Anonymous said: Phantom penis anon again! :) Just to clarify, yeah, I do think there's more to my experience than just "well I was tricking myself into it" - I guess a better way to put it would be, I feel like me focusing on the penis sensation as the only "okay" way to experience arousal was feeding into it. (When my dysphoria was really bad, any kind of sexual stimulation that reminded me that I had a vagina made me uncomfortable, so mostly I just read smutty fiction, got aroused, and didn't actually [1/?]
follow through most of the time. If I did, it was only ever clitoral stimulation, never anything penetrative. So sexual activity for me was 90% mental and like 10% physical, and I’d sort of indulge and focus on the phantom sensation and deny/ignore my actual genitals.) Now that I’m pretty comfortable and in a stable relationship with someone who constantly affirms for me that I come across as male, I’ve had a drastic reduction in dysphoria in general. (It’s still there, just a lot less
severe and upsetting. So I’m no longer feeding into and encouraging the brain mapping issues, I guess? …I would seriously love to volunteer for studies though, I wish I lived somewhere where gender studies were more of a thing. This stuff is fascinating and I’d love to know more about the physiological aspects of my identity. [3/3]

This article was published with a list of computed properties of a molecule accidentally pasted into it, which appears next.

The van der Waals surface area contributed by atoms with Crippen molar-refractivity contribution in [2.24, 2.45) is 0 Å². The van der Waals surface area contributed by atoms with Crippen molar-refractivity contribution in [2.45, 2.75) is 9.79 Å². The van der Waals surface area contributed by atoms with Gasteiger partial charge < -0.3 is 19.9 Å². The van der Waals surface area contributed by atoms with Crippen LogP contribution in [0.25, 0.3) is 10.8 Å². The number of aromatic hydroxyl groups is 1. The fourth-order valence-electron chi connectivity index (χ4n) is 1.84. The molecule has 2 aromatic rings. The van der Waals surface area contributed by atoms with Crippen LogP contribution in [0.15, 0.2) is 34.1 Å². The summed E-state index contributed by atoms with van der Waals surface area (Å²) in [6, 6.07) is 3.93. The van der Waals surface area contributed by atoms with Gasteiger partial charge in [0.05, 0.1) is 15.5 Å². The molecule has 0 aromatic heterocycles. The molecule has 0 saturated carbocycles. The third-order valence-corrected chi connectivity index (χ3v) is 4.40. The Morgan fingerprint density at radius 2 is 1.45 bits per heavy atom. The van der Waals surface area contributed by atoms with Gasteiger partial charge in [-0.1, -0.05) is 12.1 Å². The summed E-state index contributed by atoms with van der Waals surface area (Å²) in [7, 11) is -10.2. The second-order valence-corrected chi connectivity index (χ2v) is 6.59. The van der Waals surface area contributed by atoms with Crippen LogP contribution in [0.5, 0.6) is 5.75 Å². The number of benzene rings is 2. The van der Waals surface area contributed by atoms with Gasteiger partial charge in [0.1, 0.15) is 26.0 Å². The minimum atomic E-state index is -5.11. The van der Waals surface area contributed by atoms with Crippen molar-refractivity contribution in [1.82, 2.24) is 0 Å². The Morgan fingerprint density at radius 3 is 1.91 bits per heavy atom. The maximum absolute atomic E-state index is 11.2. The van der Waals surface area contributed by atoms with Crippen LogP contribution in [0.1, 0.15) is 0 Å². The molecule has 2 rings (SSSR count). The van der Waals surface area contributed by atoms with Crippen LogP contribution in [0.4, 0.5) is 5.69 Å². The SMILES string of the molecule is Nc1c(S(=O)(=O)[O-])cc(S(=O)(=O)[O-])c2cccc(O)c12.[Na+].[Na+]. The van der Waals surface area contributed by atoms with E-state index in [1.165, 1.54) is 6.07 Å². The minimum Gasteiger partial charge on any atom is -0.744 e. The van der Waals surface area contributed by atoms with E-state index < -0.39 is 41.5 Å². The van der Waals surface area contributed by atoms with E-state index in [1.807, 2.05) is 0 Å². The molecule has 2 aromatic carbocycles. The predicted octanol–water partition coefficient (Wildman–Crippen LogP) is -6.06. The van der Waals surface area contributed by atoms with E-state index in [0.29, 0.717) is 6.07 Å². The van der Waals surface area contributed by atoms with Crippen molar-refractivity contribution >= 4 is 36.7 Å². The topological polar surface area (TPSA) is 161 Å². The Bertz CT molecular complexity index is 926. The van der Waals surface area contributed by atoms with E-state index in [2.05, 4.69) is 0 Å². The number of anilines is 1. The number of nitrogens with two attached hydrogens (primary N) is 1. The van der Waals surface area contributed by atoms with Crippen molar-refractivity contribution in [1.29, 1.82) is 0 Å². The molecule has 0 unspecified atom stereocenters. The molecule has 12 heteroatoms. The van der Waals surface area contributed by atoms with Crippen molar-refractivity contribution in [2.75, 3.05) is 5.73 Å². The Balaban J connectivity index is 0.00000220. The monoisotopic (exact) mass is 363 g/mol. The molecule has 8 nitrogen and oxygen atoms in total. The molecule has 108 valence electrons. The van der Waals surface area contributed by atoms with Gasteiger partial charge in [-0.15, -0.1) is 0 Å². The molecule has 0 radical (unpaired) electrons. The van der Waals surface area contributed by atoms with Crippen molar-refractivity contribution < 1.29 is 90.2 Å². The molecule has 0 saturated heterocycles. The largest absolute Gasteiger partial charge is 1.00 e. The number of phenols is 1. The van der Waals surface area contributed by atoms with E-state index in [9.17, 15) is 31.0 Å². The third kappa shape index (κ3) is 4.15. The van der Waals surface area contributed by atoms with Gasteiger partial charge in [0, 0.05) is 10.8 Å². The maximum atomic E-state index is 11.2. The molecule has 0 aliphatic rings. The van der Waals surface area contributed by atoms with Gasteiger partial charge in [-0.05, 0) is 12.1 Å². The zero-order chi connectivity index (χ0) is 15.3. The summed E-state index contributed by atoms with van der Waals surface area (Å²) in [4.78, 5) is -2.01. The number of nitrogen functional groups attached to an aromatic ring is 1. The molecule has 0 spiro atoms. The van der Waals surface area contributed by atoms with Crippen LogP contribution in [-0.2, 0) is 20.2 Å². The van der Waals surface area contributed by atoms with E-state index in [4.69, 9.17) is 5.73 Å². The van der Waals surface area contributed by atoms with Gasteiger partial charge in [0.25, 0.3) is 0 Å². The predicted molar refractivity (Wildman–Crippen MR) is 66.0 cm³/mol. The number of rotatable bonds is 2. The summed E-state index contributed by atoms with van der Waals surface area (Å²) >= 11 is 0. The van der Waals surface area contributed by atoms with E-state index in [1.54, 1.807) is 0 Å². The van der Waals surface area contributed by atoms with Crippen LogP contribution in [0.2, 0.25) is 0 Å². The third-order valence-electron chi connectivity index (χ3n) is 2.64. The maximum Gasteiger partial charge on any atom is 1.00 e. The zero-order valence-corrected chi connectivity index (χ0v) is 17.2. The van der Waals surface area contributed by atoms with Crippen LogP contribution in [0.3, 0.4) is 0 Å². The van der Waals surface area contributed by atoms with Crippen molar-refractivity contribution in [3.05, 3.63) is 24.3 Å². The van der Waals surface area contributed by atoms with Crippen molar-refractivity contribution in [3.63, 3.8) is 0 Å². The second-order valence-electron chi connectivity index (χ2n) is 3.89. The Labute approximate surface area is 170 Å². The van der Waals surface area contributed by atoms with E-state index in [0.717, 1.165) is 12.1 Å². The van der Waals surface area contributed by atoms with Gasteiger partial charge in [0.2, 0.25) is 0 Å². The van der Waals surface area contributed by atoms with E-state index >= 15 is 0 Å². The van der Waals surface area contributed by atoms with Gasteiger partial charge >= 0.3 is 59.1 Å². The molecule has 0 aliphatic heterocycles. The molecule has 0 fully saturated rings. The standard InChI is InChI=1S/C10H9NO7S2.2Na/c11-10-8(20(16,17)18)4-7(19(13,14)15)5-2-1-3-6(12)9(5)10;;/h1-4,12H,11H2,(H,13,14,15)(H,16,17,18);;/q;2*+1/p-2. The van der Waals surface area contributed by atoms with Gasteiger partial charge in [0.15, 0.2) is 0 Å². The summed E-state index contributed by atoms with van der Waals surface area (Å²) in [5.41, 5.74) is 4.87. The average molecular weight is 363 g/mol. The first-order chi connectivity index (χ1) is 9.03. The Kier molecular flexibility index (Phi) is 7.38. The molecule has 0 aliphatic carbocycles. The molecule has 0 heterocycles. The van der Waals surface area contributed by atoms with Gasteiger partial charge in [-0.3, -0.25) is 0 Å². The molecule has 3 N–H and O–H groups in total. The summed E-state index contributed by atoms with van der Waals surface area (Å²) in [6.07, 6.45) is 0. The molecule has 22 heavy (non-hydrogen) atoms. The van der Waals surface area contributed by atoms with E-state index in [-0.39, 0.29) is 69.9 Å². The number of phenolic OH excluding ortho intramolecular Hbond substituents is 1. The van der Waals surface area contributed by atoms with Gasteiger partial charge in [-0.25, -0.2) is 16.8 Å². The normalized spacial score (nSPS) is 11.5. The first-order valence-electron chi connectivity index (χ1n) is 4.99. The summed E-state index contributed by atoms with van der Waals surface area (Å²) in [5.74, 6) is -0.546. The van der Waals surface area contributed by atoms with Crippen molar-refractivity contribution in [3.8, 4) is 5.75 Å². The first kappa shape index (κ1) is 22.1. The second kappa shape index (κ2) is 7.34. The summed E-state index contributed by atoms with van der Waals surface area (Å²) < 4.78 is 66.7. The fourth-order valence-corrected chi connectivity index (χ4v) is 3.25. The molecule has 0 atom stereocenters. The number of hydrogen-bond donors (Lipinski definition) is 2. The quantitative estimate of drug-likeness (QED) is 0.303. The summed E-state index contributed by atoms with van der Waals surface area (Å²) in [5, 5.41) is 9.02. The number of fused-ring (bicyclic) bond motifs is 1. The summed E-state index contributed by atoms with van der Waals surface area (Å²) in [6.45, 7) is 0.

If you’re looking into a physiological base, I would suggest more looking into neurobiology instead of gender studies. Gender studies, from what I’ve seen, seems to be focused on social aspects while neurobiology (or neuromedicine) looks more at the brain cause. So I think those would be more the corner you’d want to look into. If you got a university with a neuro department nearby you could try looking into them. Not every faculty as same focal points (my own does a lot of chronobiology for example) so it’s always worth giving their current projects a once over. Psychology departments too maybe but again that depends a lot on what the faculties focal points are and what equipment they have.
But do look into it, getting people who are actually willing to self-report can be a huge issue for studies centered around gender, sex, sexuality and psychology.